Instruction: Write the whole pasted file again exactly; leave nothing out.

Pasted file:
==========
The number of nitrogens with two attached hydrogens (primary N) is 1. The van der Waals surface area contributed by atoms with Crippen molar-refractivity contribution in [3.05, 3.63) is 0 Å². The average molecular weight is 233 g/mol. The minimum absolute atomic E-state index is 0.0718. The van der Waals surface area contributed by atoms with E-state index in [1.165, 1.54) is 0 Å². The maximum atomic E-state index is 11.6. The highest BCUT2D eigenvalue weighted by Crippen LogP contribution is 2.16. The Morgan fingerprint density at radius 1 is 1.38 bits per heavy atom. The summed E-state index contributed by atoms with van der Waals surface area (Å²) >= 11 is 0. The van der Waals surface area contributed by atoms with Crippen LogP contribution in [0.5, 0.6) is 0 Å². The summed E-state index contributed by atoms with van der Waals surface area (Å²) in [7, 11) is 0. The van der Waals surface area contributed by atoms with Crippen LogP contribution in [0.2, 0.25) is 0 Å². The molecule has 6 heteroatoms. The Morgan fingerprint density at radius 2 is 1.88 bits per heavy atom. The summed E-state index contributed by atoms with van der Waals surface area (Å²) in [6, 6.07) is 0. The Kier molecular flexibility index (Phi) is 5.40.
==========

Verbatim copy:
The number of nitrogens with two attached hydrogens (primary N) is 1. The van der Waals surface area contributed by atoms with Crippen molar-refractivity contribution in [3.05, 3.63) is 0 Å². The average molecular weight is 233 g/mol. The minimum absolute atomic E-state index is 0.0718. The van der Waals surface area contributed by atoms with E-state index in [1.165, 1.54) is 0 Å². The maximum atomic E-state index is 11.6. The highest BCUT2D eigenvalue weighted by Crippen LogP contribution is 2.16. The Morgan fingerprint density at radius 1 is 1.38 bits per heavy atom. The summed E-state index contributed by atoms with van der Waals surface area (Å²) >= 11 is 0. The van der Waals surface area contributed by atoms with Crippen LogP contribution in [0.5, 0.6) is 0 Å². The summed E-state index contributed by atoms with van der Waals surface area (Å²) in [7, 11) is 0. The van der Waals surface area contributed by atoms with Crippen LogP contribution in [0.2, 0.25) is 0 Å². The molecule has 6 heteroatoms. The Morgan fingerprint density at radius 2 is 1.88 bits per heavy atom. The summed E-state index contributed by atoms with van der Waals surface area (Å²) in [6, 6.07) is 0. The Kier molecular flexibility index (Phi) is 5.40.